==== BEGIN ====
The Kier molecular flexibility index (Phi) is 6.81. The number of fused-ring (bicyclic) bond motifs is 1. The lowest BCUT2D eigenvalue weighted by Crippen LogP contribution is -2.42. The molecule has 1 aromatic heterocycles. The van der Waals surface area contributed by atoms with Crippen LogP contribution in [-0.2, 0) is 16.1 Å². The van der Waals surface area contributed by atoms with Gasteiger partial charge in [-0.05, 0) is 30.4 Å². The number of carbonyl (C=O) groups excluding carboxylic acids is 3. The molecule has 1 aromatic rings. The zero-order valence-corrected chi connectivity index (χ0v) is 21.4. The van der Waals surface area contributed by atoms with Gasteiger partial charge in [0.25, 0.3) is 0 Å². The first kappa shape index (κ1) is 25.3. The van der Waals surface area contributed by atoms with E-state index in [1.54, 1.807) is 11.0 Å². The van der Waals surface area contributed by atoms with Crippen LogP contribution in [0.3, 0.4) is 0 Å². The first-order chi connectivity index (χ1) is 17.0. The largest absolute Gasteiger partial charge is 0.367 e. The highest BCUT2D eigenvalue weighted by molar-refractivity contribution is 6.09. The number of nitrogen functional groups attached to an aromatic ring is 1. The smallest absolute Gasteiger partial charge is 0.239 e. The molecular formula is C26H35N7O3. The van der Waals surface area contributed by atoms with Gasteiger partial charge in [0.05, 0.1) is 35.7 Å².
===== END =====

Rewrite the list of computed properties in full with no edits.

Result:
The Kier molecular flexibility index (Phi) is 6.81. The number of fused-ring (bicyclic) bond motifs is 1. The lowest BCUT2D eigenvalue weighted by Crippen LogP contribution is -2.42. The molecule has 1 aromatic heterocycles. The van der Waals surface area contributed by atoms with Crippen LogP contribution in [-0.2, 0) is 16.1 Å². The van der Waals surface area contributed by atoms with Gasteiger partial charge in [-0.05, 0) is 30.4 Å². The number of carbonyl (C=O) groups excluding carboxylic acids is 3. The molecule has 1 aromatic rings. The zero-order valence-corrected chi connectivity index (χ0v) is 21.4. The van der Waals surface area contributed by atoms with Gasteiger partial charge in [0.25, 0.3) is 0 Å². The first kappa shape index (κ1) is 25.3. The van der Waals surface area contributed by atoms with E-state index in [1.54, 1.807) is 11.0 Å². The van der Waals surface area contributed by atoms with Crippen LogP contribution in [0.3, 0.4) is 0 Å². The first-order chi connectivity index (χ1) is 17.0. The largest absolute Gasteiger partial charge is 0.367 e. The highest BCUT2D eigenvalue weighted by molar-refractivity contribution is 6.09. The number of nitrogen functional groups attached to an aromatic ring is 1. The smallest absolute Gasteiger partial charge is 0.239 e. The molecular formula is C26H35N7O3. The van der Waals surface area contributed by atoms with Gasteiger partial charge in [0.05, 0.1) is 35.7 Å².